Kings Moss Road is a very rural area. It’s not a large city, not a “go to” type of location, even though it’s only 15 miles or so out of Belfast.
So I was incredibly excited that I was going to be riding within sneezing distance from where the McDowell family lived, driving on the same roads that my ancestor probably walked on, maybe driving livestock, maybe tending fields or searching for food. You can see, below, it’s just a little divit, a dog-leg, off the main Mossley road, maybe half a mile long, in total. Kingmoss road actually ends at the intersection of B56 and Springwell road. The B balloon is about half way on Kingmoss road. I would be able to see it! I could take a picture or maybe even a movie.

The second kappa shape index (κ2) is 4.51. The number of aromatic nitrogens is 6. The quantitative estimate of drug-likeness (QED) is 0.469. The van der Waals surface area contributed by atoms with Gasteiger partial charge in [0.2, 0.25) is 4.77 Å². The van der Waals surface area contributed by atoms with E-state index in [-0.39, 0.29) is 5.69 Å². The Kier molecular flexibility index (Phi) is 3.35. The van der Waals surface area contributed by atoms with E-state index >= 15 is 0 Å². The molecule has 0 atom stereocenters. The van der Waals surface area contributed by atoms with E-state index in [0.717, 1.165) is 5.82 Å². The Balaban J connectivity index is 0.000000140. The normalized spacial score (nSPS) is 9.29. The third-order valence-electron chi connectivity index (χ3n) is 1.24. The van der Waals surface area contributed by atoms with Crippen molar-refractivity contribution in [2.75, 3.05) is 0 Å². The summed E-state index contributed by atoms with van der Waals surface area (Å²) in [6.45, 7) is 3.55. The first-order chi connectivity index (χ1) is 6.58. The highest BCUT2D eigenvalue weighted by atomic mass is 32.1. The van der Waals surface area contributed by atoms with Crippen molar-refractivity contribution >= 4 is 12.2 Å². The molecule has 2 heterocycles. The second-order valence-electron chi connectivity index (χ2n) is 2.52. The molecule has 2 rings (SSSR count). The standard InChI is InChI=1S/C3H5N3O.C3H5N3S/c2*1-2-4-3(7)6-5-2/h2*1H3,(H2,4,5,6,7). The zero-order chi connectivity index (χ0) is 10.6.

In this satellite view, I can see the fields and farms and the McDowell family surely farmed one of them.
But, unfortunately, Lady Luck was not with me and Lady Fate took over instead. The British Isles was experiencing severe storms including 25-30 foot seas. The port of Belfast was closed, and we could not put into that port. Sometimes they change itineraries, reversing ports, but on this trip, Belfast was cancelled entirely. I was crushed. We had come so far to be turned back. But there was nothing to be done.
So, I did what any technologist would do, I checked to see if this area of Northern Ireland had street views in Google Earth. I was amazed to discover that it did. So I took a virtual, turn by turn, tour. Come along!
It certainly wasn’t quite the same as being there, but it’s decidedly better than nothing at all. I wonder what other places might be available to visit virtually that I had never considered previously.